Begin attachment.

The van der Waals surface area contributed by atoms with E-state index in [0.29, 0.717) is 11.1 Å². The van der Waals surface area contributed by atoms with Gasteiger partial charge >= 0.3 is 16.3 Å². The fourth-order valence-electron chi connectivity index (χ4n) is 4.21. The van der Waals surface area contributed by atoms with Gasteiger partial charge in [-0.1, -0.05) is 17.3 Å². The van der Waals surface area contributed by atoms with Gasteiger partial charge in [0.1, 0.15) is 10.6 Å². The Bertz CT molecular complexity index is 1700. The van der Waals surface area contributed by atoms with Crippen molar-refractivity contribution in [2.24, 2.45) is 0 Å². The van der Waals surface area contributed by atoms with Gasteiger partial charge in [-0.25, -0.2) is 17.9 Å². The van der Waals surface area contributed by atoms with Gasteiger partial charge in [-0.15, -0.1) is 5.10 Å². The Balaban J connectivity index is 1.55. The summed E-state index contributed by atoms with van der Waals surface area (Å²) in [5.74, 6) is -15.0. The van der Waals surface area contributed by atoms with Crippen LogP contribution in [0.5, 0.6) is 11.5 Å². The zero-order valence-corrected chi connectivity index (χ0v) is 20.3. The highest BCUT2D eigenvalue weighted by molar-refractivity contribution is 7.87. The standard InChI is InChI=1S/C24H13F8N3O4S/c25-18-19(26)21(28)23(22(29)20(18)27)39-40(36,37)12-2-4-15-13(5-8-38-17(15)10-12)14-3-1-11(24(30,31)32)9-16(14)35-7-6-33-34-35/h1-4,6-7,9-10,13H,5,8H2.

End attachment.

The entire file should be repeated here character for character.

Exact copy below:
The van der Waals surface area contributed by atoms with E-state index in [0.29, 0.717) is 11.1 Å². The van der Waals surface area contributed by atoms with Gasteiger partial charge >= 0.3 is 16.3 Å². The fourth-order valence-electron chi connectivity index (χ4n) is 4.21. The van der Waals surface area contributed by atoms with Gasteiger partial charge in [-0.1, -0.05) is 17.3 Å². The van der Waals surface area contributed by atoms with Gasteiger partial charge in [0.1, 0.15) is 10.6 Å². The Bertz CT molecular complexity index is 1700. The van der Waals surface area contributed by atoms with Crippen molar-refractivity contribution in [2.24, 2.45) is 0 Å². The van der Waals surface area contributed by atoms with Gasteiger partial charge in [-0.25, -0.2) is 17.9 Å². The van der Waals surface area contributed by atoms with Gasteiger partial charge in [-0.15, -0.1) is 5.10 Å². The Balaban J connectivity index is 1.55. The summed E-state index contributed by atoms with van der Waals surface area (Å²) in [5.74, 6) is -15.0. The van der Waals surface area contributed by atoms with Crippen LogP contribution in [0.5, 0.6) is 11.5 Å². The zero-order valence-corrected chi connectivity index (χ0v) is 20.3. The highest BCUT2D eigenvalue weighted by molar-refractivity contribution is 7.87. The standard InChI is InChI=1S/C24H13F8N3O4S/c25-18-19(26)21(28)23(22(29)20(18)27)39-40(36,37)12-2-4-15-13(5-8-38-17(15)10-12)14-3-1-11(24(30,31)32)9-16(14)35-7-6-33-34-35/h1-4,6-7,9-10,13H,5,8H2.